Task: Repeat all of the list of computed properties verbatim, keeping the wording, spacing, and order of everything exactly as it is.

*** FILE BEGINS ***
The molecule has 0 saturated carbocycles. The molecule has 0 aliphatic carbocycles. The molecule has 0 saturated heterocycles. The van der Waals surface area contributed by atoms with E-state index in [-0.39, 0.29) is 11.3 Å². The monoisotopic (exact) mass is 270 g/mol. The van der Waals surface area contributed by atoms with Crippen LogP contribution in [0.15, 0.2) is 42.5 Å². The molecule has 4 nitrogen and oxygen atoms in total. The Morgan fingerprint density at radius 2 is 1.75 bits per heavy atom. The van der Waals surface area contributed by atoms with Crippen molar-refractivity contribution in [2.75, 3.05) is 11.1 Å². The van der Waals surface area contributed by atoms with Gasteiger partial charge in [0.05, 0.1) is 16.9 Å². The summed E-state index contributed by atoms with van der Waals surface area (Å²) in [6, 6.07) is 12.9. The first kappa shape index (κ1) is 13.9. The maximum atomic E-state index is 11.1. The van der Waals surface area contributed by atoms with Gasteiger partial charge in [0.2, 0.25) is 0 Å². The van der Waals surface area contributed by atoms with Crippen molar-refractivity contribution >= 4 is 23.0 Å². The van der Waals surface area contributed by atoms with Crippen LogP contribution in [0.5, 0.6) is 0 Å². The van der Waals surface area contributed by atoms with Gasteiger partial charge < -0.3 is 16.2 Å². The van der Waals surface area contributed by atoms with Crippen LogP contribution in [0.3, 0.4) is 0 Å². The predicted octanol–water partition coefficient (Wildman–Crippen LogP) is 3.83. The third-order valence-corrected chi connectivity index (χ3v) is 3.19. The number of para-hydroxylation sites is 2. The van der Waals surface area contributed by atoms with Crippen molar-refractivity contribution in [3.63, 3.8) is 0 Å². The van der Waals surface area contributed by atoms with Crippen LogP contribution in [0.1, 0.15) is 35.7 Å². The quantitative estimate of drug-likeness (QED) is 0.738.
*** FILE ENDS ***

The molecule has 0 saturated carbocycles. The molecule has 0 aliphatic carbocycles. The molecule has 0 saturated heterocycles. The van der Waals surface area contributed by atoms with E-state index in [-0.39, 0.29) is 11.3 Å². The monoisotopic (exact) mass is 270 g/mol. The van der Waals surface area contributed by atoms with Crippen LogP contribution in [0.15, 0.2) is 42.5 Å². The molecule has 4 nitrogen and oxygen atoms in total. The Morgan fingerprint density at radius 2 is 1.75 bits per heavy atom. The van der Waals surface area contributed by atoms with Crippen molar-refractivity contribution in [2.75, 3.05) is 11.1 Å². The van der Waals surface area contributed by atoms with Gasteiger partial charge in [0.05, 0.1) is 16.9 Å². The summed E-state index contributed by atoms with van der Waals surface area (Å²) in [6, 6.07) is 12.9. The first kappa shape index (κ1) is 13.9. The maximum atomic E-state index is 11.1. The van der Waals surface area contributed by atoms with Gasteiger partial charge in [0.2, 0.25) is 0 Å². The van der Waals surface area contributed by atoms with Crippen molar-refractivity contribution >= 4 is 23.0 Å². The van der Waals surface area contributed by atoms with Crippen LogP contribution in [0.5, 0.6) is 0 Å². The van der Waals surface area contributed by atoms with Gasteiger partial charge < -0.3 is 16.2 Å². The van der Waals surface area contributed by atoms with Crippen LogP contribution in [0.3, 0.4) is 0 Å². The predicted octanol–water partition coefficient (Wildman–Crippen LogP) is 3.83. The third-order valence-corrected chi connectivity index (χ3v) is 3.19. The number of para-hydroxylation sites is 2. The van der Waals surface area contributed by atoms with Crippen molar-refractivity contribution in [3.63, 3.8) is 0 Å². The van der Waals surface area contributed by atoms with Crippen LogP contribution in [0.1, 0.15) is 35.7 Å². The quantitative estimate of drug-likeness (QED) is 0.738.